March 10 – April 16, 2016
February 11, 2016 – San Francisco, CA – Gallery Wendi Norris is pleased to present Erasure, artist Ana Teresa Fernández’ second solo exhibition at the gallery. The artist will be exhibiting her latest video, also titled Erasure, the film of a performance she enacted where she carefully painted her own body black until only glimpses of color remain visible. Additionally, she will be showing four new paintings produced in her characteristic hyperrealist style, as well as a new sculpture and text installation. One painting will depict a mouth, another shows eyes, another reveals arms, and the last shows the back of a head, all painted on flat black backgrounds. She will exhibit a new sculpture, a larger than life wooden ladder set atop destabilizing rockers. A text installation describing the act of listening will be embedded into the gallery wall. Together these artworks, each representative of a component of the human body, suggest a political body being torn apart.
The series of works that comprise Erasure derives from the 2014 disappearance of 43 young male students from Ayotzinapa, Mexico, who were presumably killed for staging protests that disrupted their small town. Fernández pays tribute to these people, still missing and unaccounted for, as she confronts us with contemporary stories of censorship, hinting that the lack of justice in the disappearance of the young men is intentional, due to governments who fail to protect or value the individual. Mimicking this notion in her paintings, the carefully layered, matte black backgrounds of the paintings are absent of information—abstract ground that recalls black squares used on social media to obscure users’ profiles in solidarity with the disappeared young men.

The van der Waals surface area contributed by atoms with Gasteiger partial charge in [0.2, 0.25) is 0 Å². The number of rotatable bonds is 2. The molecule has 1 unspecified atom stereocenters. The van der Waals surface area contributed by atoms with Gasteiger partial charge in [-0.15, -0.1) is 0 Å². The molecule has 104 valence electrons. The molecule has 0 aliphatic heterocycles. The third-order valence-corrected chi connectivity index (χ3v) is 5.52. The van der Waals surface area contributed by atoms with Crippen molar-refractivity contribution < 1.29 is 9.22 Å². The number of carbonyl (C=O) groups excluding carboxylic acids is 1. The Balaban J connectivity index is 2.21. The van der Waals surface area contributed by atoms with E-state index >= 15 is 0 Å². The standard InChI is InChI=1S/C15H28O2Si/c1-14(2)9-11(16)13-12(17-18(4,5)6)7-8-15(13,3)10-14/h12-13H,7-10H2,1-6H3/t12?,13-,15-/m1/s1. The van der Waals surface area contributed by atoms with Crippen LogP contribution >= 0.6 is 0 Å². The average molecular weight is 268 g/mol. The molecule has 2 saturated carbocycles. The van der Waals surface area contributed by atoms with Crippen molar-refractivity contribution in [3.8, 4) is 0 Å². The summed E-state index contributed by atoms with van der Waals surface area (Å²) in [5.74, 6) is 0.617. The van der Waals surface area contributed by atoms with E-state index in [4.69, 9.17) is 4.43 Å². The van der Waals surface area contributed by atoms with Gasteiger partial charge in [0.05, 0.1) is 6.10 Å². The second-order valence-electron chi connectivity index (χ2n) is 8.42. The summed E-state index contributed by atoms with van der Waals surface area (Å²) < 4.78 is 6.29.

The wooden sculpture is designed to look like a traditional Mexican ladder, suggestive of the underrepresented Mexican manual laborers in the United States who remain outside of popular discourse. Their precarious position and inability to advance socially—whether due to poverty, immigration status or other means of oppression—is reflected in the instability of the ladder. The text installation, which reads, “To hear is to let the sound wander all the way through the labyrinth of your ear; to listen is to travel the other way to meet it,” is made of mirrors inset into the wall.* With this body of work, Fernández responds to the political situation in Mexico and she continues her quest to give strength to the unheard and unseen, the powerless among us.